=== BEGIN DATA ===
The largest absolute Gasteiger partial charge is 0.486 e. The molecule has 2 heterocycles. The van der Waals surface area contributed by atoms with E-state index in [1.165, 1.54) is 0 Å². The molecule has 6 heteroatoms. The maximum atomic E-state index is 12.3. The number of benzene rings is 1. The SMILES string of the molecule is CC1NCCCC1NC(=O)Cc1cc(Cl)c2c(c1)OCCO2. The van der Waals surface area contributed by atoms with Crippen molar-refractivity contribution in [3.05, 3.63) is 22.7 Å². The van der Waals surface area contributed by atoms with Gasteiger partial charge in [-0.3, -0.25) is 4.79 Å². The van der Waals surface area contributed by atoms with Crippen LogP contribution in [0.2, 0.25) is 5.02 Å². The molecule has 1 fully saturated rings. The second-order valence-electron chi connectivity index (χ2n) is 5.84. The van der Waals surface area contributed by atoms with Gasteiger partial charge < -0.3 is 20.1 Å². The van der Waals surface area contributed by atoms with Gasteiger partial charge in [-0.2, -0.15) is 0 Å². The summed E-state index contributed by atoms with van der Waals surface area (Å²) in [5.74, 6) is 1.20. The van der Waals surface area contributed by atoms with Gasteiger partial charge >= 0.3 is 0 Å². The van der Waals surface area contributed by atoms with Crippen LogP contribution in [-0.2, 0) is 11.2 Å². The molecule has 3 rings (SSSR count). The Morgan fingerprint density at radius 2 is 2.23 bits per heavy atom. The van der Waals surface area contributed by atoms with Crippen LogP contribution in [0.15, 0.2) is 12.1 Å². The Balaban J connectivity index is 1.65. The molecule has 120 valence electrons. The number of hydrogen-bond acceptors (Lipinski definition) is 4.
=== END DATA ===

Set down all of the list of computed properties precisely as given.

The largest absolute Gasteiger partial charge is 0.486 e. The molecule has 2 heterocycles. The van der Waals surface area contributed by atoms with E-state index in [1.165, 1.54) is 0 Å². The molecule has 6 heteroatoms. The maximum atomic E-state index is 12.3. The number of benzene rings is 1. The SMILES string of the molecule is CC1NCCCC1NC(=O)Cc1cc(Cl)c2c(c1)OCCO2. The van der Waals surface area contributed by atoms with Crippen molar-refractivity contribution in [3.05, 3.63) is 22.7 Å². The van der Waals surface area contributed by atoms with Gasteiger partial charge in [-0.3, -0.25) is 4.79 Å². The van der Waals surface area contributed by atoms with Crippen LogP contribution in [0.2, 0.25) is 5.02 Å². The molecule has 1 fully saturated rings. The second-order valence-electron chi connectivity index (χ2n) is 5.84. The van der Waals surface area contributed by atoms with Gasteiger partial charge < -0.3 is 20.1 Å². The van der Waals surface area contributed by atoms with Gasteiger partial charge in [-0.2, -0.15) is 0 Å². The summed E-state index contributed by atoms with van der Waals surface area (Å²) in [5.74, 6) is 1.20. The van der Waals surface area contributed by atoms with Gasteiger partial charge >= 0.3 is 0 Å². The van der Waals surface area contributed by atoms with Crippen LogP contribution in [-0.2, 0) is 11.2 Å². The molecule has 3 rings (SSSR count). The Morgan fingerprint density at radius 2 is 2.23 bits per heavy atom. The van der Waals surface area contributed by atoms with Crippen LogP contribution in [0.15, 0.2) is 12.1 Å². The Balaban J connectivity index is 1.65. The molecule has 120 valence electrons. The number of hydrogen-bond acceptors (Lipinski definition) is 4.